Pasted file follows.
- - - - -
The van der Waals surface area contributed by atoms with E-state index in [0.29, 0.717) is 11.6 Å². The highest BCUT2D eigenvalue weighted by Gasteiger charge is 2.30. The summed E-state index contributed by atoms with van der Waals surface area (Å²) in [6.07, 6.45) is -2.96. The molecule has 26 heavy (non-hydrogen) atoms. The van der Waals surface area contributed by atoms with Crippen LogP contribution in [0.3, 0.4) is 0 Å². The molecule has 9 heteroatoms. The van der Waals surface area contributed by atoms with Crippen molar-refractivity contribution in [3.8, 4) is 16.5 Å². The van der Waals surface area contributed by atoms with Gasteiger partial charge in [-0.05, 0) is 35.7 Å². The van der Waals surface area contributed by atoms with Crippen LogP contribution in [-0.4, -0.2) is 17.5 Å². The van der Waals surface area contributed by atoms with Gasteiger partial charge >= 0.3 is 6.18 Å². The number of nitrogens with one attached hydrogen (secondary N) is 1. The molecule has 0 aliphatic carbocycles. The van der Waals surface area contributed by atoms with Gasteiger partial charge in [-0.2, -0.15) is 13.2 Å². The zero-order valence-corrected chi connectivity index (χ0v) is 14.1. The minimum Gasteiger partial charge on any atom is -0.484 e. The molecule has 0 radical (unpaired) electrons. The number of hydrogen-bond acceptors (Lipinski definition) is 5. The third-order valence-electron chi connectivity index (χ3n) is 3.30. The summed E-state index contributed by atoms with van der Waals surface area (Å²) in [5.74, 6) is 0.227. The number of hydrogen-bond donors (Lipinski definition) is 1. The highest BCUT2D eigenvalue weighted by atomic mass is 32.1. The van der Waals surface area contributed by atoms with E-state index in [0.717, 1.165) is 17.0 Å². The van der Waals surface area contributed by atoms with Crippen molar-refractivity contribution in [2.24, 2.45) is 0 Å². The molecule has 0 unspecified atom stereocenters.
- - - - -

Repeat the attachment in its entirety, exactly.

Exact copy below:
The van der Waals surface area contributed by atoms with E-state index in [0.29, 0.717) is 11.6 Å². The highest BCUT2D eigenvalue weighted by Gasteiger charge is 2.30. The summed E-state index contributed by atoms with van der Waals surface area (Å²) in [6.07, 6.45) is -2.96. The molecule has 26 heavy (non-hydrogen) atoms. The van der Waals surface area contributed by atoms with Crippen LogP contribution in [0.3, 0.4) is 0 Å². The molecule has 9 heteroatoms. The van der Waals surface area contributed by atoms with Crippen molar-refractivity contribution in [3.8, 4) is 16.5 Å². The van der Waals surface area contributed by atoms with Gasteiger partial charge in [-0.05, 0) is 35.7 Å². The van der Waals surface area contributed by atoms with Crippen LogP contribution in [-0.4, -0.2) is 17.5 Å². The van der Waals surface area contributed by atoms with Gasteiger partial charge >= 0.3 is 6.18 Å². The number of nitrogens with one attached hydrogen (secondary N) is 1. The molecule has 0 aliphatic carbocycles. The van der Waals surface area contributed by atoms with Gasteiger partial charge in [-0.2, -0.15) is 13.2 Å². The zero-order valence-corrected chi connectivity index (χ0v) is 14.1. The minimum Gasteiger partial charge on any atom is -0.484 e. The molecule has 0 radical (unpaired) electrons. The number of hydrogen-bond acceptors (Lipinski definition) is 5. The third-order valence-electron chi connectivity index (χ3n) is 3.30. The summed E-state index contributed by atoms with van der Waals surface area (Å²) in [5.74, 6) is 0.227. The number of hydrogen-bond donors (Lipinski definition) is 1. The highest BCUT2D eigenvalue weighted by atomic mass is 32.1. The van der Waals surface area contributed by atoms with E-state index in [0.717, 1.165) is 17.0 Å². The van der Waals surface area contributed by atoms with Crippen molar-refractivity contribution in [2.24, 2.45) is 0 Å². The molecule has 0 unspecified atom stereocenters.